red wine, making “meaty” soup stocks with dried mushrooms or Parmesan cheese rinds to teaching uses of condiments like Japanese sesame salt. “The least successful cuisine for translation into vegetarian cooking is American comfort food,” he notes. He always encourages cooks to think creatively, not literally, when translating a meat-based dish to a plant-based equivalent. Instead of trying to do a faux turkey for Thanksgiving, for example, he recommends serving a main dish that looks celebratory and mouthwatering, saluting the traditional role of the centerpiece turkey in a fresh way.

Growing Trend

According to a national 2012 Harris Poll, 47 percent of Americans eat at least one vegetarian meal a week. The Values Institute of DGWB, an advertising and communications firm based in Santa Ana, California, confirms the rise of flexitarianism, or eating meat on occasion rather than routinely, as one of the top trends of 2012. Finally, New York Times food columnist Mark Bittman remarks, “When I ask audiences I speak to, ‘How many of you are eating less meat than you were 10 years ago?’ at least twothirds raise their hands. A self-selecting group to be sure, but nevertheless, one that exists. In fact, let’s ask this: Is anyone in this country eating more meat than they used to?” Judith Fertig blogs at


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Las Vegas Blvd

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Fort Apache

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natural awakenings

October 2012

25 Find these departments at this month. Visit, click, enjoy.



Children Follow Adult Examples Enabling “We” Instead of “Me”


he phrase “connected kids” may describe youth consumed by Internet-dependent relationships. Yet these same young people still crave oldfashioned, face-to-face connections with the adults in their lives. With one parent or two, stepparents, a grandparent, aunts or uncles, older family friends, teachers and coaches—experience shows they all can help guide our children by showing the compassion that nurtures kids’ own caring instincts.

Team Up and Have a Ball Winter Workouts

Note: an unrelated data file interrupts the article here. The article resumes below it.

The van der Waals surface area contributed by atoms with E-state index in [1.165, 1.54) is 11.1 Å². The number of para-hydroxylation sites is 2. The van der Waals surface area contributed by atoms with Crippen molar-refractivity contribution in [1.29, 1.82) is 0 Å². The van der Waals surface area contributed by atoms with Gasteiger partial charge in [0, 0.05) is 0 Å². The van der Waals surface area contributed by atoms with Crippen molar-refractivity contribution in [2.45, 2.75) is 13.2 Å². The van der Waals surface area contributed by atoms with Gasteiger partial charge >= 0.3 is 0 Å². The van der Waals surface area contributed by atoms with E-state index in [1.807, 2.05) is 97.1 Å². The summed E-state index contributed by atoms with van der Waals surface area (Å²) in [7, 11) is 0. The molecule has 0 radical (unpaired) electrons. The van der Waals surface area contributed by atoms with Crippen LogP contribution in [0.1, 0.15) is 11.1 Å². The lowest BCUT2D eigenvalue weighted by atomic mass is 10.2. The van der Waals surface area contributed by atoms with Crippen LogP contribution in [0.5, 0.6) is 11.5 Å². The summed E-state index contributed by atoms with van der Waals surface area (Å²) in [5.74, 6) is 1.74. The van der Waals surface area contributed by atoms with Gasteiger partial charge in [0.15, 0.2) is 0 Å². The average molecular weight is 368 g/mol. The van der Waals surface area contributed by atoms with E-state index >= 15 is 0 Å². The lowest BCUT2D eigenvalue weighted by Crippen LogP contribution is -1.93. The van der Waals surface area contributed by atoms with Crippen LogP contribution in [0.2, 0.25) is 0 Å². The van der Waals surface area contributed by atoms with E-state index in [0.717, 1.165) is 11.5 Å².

all is an ideal time to sign up for winter leagues to take advantage of the flip side of outdoor summer leagues. Here we can continue playing what many of us enjoyed as kids—volleyball, basketball and bowling; a welcoming facility is likely just a short distance away.

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hat qualities should citizens look for in the next leader of the free world? What core criteria might voters consistently use to evaluate any legislative or other candidate running for political office? Professor J. Rufus Fears, Ph.D., sets a high standard in articulating the yardstick by which we should measure leaders of either gender.




The Four Qualities of a True Statesman

Collaborative Conservation Threatened Species Rebound


hen the combination of habitat loss, pesticide use and other factors landed the bald eagle on the endangered species list, the country rallied. Conservation organizations, indigenous tribes, businesses, individual citizens and government at all levels worked together to strengthen the numbers of this national icon, which had dwindled to 417 breeding pairs in the lower 48 states, despite the fact that the species was doing well in Alaska and Canada.

calendarofevents NOTE: All calendar events must be received by the 10th of the month prior to publication and adhere to our guidelines. Submit listings online at NaturalAwakeningsLV. com. For extended event descriptions and additional listings visit

WEDNESDAY, OCTOBER 3 Raw Food Class – 6:30-8:30pm. Join Chef Sharynne for this fun, fast-paced demonstration class on how to prepare healthy, tasty raw food meals, snacks and desserts. $15. Herbally Grounded, 4441 W Charleston Blvd, LV. 558-4372.